Physicians often check folate and cobalamin levels in patients with schizophrenia and depression. The reasons for this practice are reviewed, as well as implications for treatment.
The physiology of the one-carbon cycle, involving folate, cobalamin, homocysteine, S-adenosyl-methionine, and methylene tetrahydrofolate reductase (MTHFR) is first reviewed, and then the particular contributions of folate and B12 are reviewed. PubMed was searched for studies of the association between folate, cobalamin, homocysteine, and MTHFR polymorphisms and schizophrenia and depression.
The recent key studies from the large literature addressing these topics are summarized. Treatment implications are discussed.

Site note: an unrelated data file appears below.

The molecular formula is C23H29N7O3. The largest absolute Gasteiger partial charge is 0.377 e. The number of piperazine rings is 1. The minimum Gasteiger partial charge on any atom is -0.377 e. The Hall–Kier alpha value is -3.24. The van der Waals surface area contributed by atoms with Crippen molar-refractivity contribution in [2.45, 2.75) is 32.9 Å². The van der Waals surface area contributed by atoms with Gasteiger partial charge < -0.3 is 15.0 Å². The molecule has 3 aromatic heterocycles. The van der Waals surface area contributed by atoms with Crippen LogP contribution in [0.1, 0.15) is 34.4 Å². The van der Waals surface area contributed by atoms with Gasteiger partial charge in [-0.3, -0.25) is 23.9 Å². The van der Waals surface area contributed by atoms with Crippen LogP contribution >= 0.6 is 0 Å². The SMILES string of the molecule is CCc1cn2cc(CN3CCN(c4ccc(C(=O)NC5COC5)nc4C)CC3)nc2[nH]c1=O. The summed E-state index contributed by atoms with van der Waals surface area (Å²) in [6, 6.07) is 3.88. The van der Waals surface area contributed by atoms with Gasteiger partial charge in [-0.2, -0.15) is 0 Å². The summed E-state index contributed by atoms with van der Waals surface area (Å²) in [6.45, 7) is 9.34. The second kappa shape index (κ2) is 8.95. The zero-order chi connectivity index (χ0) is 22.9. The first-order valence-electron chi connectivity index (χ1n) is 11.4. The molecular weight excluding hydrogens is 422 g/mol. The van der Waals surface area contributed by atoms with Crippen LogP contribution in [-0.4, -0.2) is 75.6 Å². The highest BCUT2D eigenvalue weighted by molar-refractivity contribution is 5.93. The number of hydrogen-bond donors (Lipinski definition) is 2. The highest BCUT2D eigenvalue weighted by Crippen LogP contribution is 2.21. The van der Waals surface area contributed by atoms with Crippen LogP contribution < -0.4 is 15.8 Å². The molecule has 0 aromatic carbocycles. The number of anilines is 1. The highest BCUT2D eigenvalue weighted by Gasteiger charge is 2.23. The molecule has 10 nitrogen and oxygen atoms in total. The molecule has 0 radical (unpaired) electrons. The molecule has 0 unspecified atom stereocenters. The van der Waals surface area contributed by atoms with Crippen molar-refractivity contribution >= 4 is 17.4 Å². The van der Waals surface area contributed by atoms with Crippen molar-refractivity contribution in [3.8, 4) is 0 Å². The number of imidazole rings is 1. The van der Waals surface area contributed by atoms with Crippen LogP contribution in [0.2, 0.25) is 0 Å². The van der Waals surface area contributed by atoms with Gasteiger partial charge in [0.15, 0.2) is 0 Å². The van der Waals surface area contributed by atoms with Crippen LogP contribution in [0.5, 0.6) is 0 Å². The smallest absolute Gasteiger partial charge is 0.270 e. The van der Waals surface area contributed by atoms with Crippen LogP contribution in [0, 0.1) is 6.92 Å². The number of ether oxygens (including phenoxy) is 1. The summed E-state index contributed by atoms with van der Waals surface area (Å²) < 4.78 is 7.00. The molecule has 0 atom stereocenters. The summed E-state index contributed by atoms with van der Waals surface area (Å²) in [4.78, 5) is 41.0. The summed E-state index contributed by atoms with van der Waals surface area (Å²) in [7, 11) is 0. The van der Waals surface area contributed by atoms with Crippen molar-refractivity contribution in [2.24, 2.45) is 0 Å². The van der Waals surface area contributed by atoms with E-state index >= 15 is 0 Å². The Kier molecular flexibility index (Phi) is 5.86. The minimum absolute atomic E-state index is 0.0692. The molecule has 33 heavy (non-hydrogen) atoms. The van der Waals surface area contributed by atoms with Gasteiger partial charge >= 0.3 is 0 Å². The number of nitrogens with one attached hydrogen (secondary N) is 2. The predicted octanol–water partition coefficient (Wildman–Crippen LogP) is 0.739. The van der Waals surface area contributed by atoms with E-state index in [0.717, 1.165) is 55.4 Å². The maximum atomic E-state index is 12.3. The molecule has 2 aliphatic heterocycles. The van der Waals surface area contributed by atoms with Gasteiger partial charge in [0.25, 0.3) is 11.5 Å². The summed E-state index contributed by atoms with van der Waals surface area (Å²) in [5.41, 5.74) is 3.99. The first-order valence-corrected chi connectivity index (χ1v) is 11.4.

It is important to check folate and B12 levels in certain situations, such as alcoholism, malnutrition, malabsorption, and the concurrent use of some medications. Checking homocysteine and methylmalonic levels might be useful. With respect to treatment, folate and cobalamin deficiencies should be corrected. Cobalamin supplementation is probably not helpful. Folate supplementation is indicated in pregnancy but may exacerbate the effects of cobalamin deficiency. SAMe may prove to be a useful antidepressant. In the future, screening for MTHFR polymorphisms might be useful.